anti-transgender | Not in Our Town


“Regardless of whether she was Eddie or Gwen, she was still my kid.” —Sylvia Guerrero, Gwen Araujo’s mother Today is the International Transgender Day of Rememberance. Groups around the world are preparing marches, candlelight vigils and film screenings to memorialize transgender victims of hate crimes.  On this day, we remember Gwen Araujo, a transgender teen who was murdered in 2002. After Gwen was killed by local youth in the Silicon Valley suburb of Newark, high school students, residents and civic leaders respond, and in so doing, they struggle with how to deal with a brutal and preventable crime. Their efforts are captured in this 5-minute film: "Staging a Response to Hate" is part of Not In Our Town: Northern California. You can find the DVD and free educational guide here. To find a local remembrance event near you, visit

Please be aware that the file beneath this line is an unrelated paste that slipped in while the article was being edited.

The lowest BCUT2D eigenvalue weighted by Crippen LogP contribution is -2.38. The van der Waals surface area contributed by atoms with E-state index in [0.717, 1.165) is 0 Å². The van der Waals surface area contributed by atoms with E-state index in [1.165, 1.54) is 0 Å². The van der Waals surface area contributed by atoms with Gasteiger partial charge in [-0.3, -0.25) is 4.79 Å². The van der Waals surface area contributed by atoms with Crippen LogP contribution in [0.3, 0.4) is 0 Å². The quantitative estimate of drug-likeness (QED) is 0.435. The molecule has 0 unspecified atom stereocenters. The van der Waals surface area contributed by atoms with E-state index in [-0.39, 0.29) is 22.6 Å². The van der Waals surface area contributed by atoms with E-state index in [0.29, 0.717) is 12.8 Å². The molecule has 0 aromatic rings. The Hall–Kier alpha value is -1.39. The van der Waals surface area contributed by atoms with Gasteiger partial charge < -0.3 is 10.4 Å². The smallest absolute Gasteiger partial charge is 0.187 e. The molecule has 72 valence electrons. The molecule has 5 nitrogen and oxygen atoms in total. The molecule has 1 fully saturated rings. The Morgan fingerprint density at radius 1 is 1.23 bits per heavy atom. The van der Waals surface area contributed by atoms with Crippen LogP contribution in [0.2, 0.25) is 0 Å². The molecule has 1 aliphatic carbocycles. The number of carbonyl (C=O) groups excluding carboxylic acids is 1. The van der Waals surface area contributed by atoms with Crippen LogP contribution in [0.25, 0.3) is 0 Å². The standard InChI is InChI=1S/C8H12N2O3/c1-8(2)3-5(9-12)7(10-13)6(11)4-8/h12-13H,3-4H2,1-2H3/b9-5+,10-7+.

An Advocate for Victims and Survivors of Violence Reflects on the Process of Recovery By Tina D’Elia  
On Friday, a jury found Dwight DeLee guilty of manslaughter in the first degree as a hate crime for killing Lateisha Green.  This is the first hate crime conviction for the killing of a transgender person in New York state, and only the second such conviction in the United States.  Though the trial is concluded and Lateisha’s family feels justice has been served, transgender people around the world face extremely high rates of discrimination and violence.  Posts at Transgriot, Questioning Transphobia, and Feministe address the issues of pronoun usage, the lack of protection for trans people under New York hate crime laws, and the ongoing threat of violence to transgender people.
Kelly Whalen, Producer of NIOT Gwen Araujo story, reflects on transgender victims of hate crime and the law EDITOR’S UPDATE: After deliberating for two hours, on April 23, 2009, a Weld County jury found Allen Ray Andrade guilty of first-degree murder and a bias-motivated crime in the killing of Angie Zapata. The trial was Colorado’s first successful hate crime prosecution involving a transgender victim. Andrade was sentenced to life in prison without parole, the mandatory penalty in Colorado for first-degree murder.  Below is a video of the statement by Zapata’s family: .